Within the climate framework mitigation has historically had a higher profile than adaptation but, decades after the first COP, it is clear that mitigation is no longer sufficient. The recognition of the critical need for adaptation and resilience is likely to play a major role in discussions.
Adaptation is crucial to lowering the risks around climate impacts. Early warning systems can save lives, reduce losses and damages, contribute to disaster risk reduction, and support climate change adaptation. At the same time, the need for adaptation is going to affect key sectors of the economy, from cities, transportation, construction and infrastructure.
Major investors, like Bill Gates’s Breakthrough Energy, have said that they are looking to spend more on adaptation. This is both a recognition of the fact that climate change is already happening, and the fact that for the private sector there is an incredible investment opportunity.
Methodologies and frameworks
As ever, discussions around reporting and transparency, as well as methodologies and standards are going to play a key role in the discussions. Climate risk reporting through the TCFD is becoming mainstream and increasing jurisdictions (including the UK) have made it mandatory.
The debate about whether climate risk reporting should simply focus on enterprise risk (to the business from climate change) or on impact as well (risk to the climate from business operations) rages on but a strong COP focus on adaptation and integrated solutions may see a shift in attention.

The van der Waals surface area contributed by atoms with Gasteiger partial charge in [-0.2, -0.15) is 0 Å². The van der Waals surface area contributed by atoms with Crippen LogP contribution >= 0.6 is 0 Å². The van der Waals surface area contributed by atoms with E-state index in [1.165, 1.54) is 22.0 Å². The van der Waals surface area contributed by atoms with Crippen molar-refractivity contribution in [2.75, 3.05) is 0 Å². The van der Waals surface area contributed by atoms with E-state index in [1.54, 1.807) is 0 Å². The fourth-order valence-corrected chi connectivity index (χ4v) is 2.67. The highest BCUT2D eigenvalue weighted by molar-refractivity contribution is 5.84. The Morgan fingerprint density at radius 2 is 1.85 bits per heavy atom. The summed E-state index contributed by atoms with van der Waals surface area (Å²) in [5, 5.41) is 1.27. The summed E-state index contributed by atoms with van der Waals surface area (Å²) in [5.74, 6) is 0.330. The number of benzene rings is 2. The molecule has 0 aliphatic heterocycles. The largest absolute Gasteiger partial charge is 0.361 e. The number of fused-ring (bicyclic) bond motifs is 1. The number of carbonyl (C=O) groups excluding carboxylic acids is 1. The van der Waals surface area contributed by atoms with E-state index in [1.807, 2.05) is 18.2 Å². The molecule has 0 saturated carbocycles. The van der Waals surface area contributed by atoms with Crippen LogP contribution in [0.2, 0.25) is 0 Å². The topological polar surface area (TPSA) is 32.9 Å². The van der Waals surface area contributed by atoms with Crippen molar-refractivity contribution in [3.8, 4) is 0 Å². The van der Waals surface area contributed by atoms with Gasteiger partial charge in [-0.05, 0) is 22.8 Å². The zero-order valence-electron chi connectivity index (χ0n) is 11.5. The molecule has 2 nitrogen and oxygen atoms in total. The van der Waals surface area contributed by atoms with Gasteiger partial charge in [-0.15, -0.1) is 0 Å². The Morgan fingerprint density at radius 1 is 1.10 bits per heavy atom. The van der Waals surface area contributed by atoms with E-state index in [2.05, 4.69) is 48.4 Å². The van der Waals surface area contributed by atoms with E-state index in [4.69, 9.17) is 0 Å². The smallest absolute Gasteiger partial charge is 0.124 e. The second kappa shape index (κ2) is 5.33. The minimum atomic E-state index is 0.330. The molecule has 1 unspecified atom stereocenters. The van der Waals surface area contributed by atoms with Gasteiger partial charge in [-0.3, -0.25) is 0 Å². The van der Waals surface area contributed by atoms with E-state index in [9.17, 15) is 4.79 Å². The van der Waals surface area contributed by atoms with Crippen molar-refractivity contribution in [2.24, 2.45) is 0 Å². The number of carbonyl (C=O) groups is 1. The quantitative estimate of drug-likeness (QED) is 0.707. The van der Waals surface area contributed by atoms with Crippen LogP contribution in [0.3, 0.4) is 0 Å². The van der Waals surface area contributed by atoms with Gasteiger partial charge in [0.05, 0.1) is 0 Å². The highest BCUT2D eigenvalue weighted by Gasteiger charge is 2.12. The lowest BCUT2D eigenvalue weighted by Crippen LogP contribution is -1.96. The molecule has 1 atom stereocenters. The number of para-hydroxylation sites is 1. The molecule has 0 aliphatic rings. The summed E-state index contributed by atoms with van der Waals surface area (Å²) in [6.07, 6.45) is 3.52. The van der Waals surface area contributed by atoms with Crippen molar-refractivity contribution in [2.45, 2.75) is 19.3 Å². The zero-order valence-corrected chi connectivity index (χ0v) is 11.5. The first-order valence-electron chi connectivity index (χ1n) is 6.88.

In fact, Business for Nature’s current Make it Mandatory campaign has over 330 business and finance institutions from 56 countries, with combined revenues of $1.5 trillion, are calling for mandatory requirements for all large businesses and financial institutions to assess and disclose their impacts and dependencies on biodiversity by 2030.
What might prove most contentious however is the question of carbon offsets. There are huge concerns about the use of nature-based solutions for carbon removals, not least of which is the amount of land required and the rights of the indigenous peoples living on that land. It appears as if the Supervisory Body has already agreed on terms for removals, while shutting observers out of the negotiations space and cancelling meetings with stakeholders. These include the Center for International Environmental Law (CIEL) which has warned that Article 6.4 of the Paris Agreement (on carbon mechanisms) should be focused on the reduction of emissions, not on removals reliant on fairly untested technologies.
The issue of offsets, whether preventing emissions in another place to allow another party to continue to emit, remains contentious. There is no question that funds are required for the protection of ecosystems and carbon sinks, but should protect what is already there enable a corporate to emit GHGs – that is not going to get us to net zero.
Nature and biodiversity
The introduction of nature to the negotiations at COP26 was the recognition of the interlinked nature of the climate, food, water and energy crises. Not only do we need to find ways to protect the nature and biodiversity that we have but we have to begin to reverse the degradation of land, forests, and biodiversity that our economic operations have driven.